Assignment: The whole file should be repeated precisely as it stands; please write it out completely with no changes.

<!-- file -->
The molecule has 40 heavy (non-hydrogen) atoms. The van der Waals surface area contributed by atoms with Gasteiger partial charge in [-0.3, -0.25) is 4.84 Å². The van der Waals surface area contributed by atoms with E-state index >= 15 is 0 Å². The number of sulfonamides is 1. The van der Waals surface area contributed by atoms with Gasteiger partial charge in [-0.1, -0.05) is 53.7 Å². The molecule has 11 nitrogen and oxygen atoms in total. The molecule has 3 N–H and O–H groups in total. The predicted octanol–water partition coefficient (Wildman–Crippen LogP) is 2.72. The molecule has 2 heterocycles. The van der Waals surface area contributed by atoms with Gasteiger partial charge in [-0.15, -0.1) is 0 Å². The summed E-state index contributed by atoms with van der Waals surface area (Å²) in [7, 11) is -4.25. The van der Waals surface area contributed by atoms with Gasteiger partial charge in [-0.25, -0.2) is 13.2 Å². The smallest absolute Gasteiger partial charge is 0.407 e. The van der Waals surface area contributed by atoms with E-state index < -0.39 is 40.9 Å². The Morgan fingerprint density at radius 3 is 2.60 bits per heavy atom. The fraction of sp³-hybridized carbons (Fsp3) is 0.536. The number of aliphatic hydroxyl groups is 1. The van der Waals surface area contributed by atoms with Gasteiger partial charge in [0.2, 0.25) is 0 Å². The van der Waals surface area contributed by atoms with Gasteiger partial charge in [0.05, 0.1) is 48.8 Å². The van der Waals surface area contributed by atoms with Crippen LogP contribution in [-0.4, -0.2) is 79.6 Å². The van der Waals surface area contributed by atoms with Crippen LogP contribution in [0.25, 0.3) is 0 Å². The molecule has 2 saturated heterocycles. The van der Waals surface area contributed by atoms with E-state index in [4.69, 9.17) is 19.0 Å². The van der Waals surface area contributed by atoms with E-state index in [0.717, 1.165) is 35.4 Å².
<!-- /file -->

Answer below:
The molecule has 40 heavy (non-hydrogen) atoms. The van der Waals surface area contributed by atoms with Gasteiger partial charge in [-0.3, -0.25) is 4.84 Å². The van der Waals surface area contributed by atoms with E-state index >= 15 is 0 Å². The number of sulfonamides is 1. The van der Waals surface area contributed by atoms with Gasteiger partial charge in [-0.1, -0.05) is 53.7 Å². The molecule has 11 nitrogen and oxygen atoms in total. The molecule has 3 N–H and O–H groups in total. The predicted octanol–water partition coefficient (Wildman–Crippen LogP) is 2.72. The molecule has 2 heterocycles. The van der Waals surface area contributed by atoms with Gasteiger partial charge in [-0.15, -0.1) is 0 Å². The summed E-state index contributed by atoms with van der Waals surface area (Å²) in [7, 11) is -4.25. The van der Waals surface area contributed by atoms with Gasteiger partial charge in [-0.25, -0.2) is 13.2 Å². The smallest absolute Gasteiger partial charge is 0.407 e. The van der Waals surface area contributed by atoms with E-state index < -0.39 is 40.9 Å². The Morgan fingerprint density at radius 3 is 2.60 bits per heavy atom. The fraction of sp³-hybridized carbons (Fsp3) is 0.536. The number of aliphatic hydroxyl groups is 1. The van der Waals surface area contributed by atoms with Gasteiger partial charge in [0.2, 0.25) is 0 Å². The van der Waals surface area contributed by atoms with Gasteiger partial charge in [0.05, 0.1) is 48.8 Å². The van der Waals surface area contributed by atoms with Crippen LogP contribution in [-0.4, -0.2) is 79.6 Å². The van der Waals surface area contributed by atoms with Crippen LogP contribution in [0.25, 0.3) is 0 Å². The molecule has 2 saturated heterocycles. The van der Waals surface area contributed by atoms with E-state index in [4.69, 9.17) is 19.0 Å². The van der Waals surface area contributed by atoms with E-state index in [0.717, 1.165) is 35.4 Å².